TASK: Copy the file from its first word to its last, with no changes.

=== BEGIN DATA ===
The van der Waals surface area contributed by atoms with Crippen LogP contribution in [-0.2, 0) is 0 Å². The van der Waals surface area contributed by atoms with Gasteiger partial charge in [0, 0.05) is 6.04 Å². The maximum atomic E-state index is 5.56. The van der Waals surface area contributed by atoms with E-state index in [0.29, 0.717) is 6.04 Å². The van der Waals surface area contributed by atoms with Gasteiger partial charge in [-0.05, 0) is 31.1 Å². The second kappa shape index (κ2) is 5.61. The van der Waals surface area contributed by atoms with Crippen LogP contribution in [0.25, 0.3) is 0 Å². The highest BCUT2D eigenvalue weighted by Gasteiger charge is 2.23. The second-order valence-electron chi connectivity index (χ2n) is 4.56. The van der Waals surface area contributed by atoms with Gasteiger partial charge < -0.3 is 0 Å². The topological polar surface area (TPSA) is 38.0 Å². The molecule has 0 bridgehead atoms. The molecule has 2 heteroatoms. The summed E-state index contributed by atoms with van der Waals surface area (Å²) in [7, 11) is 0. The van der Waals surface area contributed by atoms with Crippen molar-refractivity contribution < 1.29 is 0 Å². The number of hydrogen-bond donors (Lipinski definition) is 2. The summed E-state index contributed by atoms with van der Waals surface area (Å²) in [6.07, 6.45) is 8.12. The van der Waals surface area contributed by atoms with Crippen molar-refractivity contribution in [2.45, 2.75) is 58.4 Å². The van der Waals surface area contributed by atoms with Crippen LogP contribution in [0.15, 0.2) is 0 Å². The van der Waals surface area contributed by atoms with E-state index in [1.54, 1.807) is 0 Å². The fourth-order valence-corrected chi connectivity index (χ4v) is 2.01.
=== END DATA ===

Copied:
The van der Waals surface area contributed by atoms with Crippen LogP contribution in [-0.2, 0) is 0 Å². The van der Waals surface area contributed by atoms with Gasteiger partial charge in [0, 0.05) is 6.04 Å². The maximum atomic E-state index is 5.56. The van der Waals surface area contributed by atoms with E-state index in [0.29, 0.717) is 6.04 Å². The van der Waals surface area contributed by atoms with Gasteiger partial charge in [-0.05, 0) is 31.1 Å². The second kappa shape index (κ2) is 5.61. The van der Waals surface area contributed by atoms with Crippen LogP contribution in [0.25, 0.3) is 0 Å². The highest BCUT2D eigenvalue weighted by Gasteiger charge is 2.23. The second-order valence-electron chi connectivity index (χ2n) is 4.56. The van der Waals surface area contributed by atoms with Gasteiger partial charge < -0.3 is 0 Å². The topological polar surface area (TPSA) is 38.0 Å². The molecule has 0 bridgehead atoms. The molecule has 2 heteroatoms. The summed E-state index contributed by atoms with van der Waals surface area (Å²) in [7, 11) is 0. The van der Waals surface area contributed by atoms with Crippen molar-refractivity contribution < 1.29 is 0 Å². The number of hydrogen-bond donors (Lipinski definition) is 2. The summed E-state index contributed by atoms with van der Waals surface area (Å²) in [6.07, 6.45) is 8.12. The van der Waals surface area contributed by atoms with Crippen molar-refractivity contribution in [2.45, 2.75) is 58.4 Å². The van der Waals surface area contributed by atoms with Crippen LogP contribution in [0.15, 0.2) is 0 Å². The van der Waals surface area contributed by atoms with E-state index in [1.54, 1.807) is 0 Å². The fourth-order valence-corrected chi connectivity index (χ4v) is 2.01.